Joshua Ryan Murillo
I try to illuminate stories I feel deserve greater recognition. Stories that can shed light on how the world has come to be as it is today, and that just might help to broaden our idea of what's possible tomorrow.
THE ARTISTS: Joshua was born in California and raised in the Napa Valley. He graduated from New Technology High School. He has an undergraduate degree in Philosophy and another in Physics from University of California, Santa Barbara. He earned a Master’s Degree in Physics from University of Hawaii, Manoa. Joshua currently teaches physics, astronomy, and mathematics at Napa Valley College. At a young age, he became interested in drawing, and has continuously made art throughout his life. The subject matter for his art has evolved over the years, from comic book heroes and villains, to people, animals, nature, and architecture, to the cosmos and the quantum world. Joshua has come to believe more and more that art has the profound ability to expand the viewer's idea of what is, what was, and what is possible. So today, his art is more focused on what stories our society chooses to tell itself, and more importantly, which stories it tends to leave untold.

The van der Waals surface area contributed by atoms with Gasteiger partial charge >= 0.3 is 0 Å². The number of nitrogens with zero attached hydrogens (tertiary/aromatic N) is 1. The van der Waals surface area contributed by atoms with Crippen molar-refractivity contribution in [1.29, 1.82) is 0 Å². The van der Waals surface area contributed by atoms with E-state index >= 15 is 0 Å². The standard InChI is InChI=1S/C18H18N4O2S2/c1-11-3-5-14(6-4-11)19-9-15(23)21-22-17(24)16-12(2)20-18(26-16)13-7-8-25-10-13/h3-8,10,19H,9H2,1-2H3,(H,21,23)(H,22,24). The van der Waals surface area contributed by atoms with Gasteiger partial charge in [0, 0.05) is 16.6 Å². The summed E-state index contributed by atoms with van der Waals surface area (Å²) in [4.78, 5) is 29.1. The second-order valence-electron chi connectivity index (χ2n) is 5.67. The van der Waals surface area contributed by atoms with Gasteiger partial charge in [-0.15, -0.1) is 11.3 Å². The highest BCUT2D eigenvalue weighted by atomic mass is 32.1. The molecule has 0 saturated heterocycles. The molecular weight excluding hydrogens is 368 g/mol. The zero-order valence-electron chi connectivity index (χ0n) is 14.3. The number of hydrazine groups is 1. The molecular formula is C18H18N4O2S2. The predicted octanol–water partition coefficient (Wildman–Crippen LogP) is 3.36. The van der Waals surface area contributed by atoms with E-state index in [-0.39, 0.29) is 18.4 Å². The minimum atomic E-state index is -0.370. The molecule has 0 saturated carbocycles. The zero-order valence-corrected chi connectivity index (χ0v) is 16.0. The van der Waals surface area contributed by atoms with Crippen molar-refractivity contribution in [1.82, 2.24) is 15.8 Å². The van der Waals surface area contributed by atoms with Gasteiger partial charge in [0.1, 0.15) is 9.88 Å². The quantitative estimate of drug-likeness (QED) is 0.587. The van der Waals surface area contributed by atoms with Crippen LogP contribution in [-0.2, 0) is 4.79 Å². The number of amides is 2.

THE STORY: The “Bracero Program” is the colloquial name for a series of agreements between the United States and Mexico that brought millions of Mexican laborers to the U.S. to work in agriculture, as well as on railroads, and in factories. These laborers became known as “Braceros.” The program began during World War II and continued until 1964. The artist’s grandfather, along with countless other grandparents and great grandparents, first came to the U.S. because of the Bracero program. This program has had a lasting impact; from opening the path for generations of descendants to prosper in the U.S., to sparking labor movements to combat exploitative and dehumanizing labor practices. Its lessons should be kept alive and well, and a public mural is one way to do just that. This mural is the second piece in a series of murals by the artist started in 2021. The project is known as the Reframed Murals Project (RMP). The goal of this project is to create murals within locations that tend to be overlooked when considering where to invest in public art and to create murals in highly trafficked areas that specifically spotlight under-represented peoples, cultures, and stories.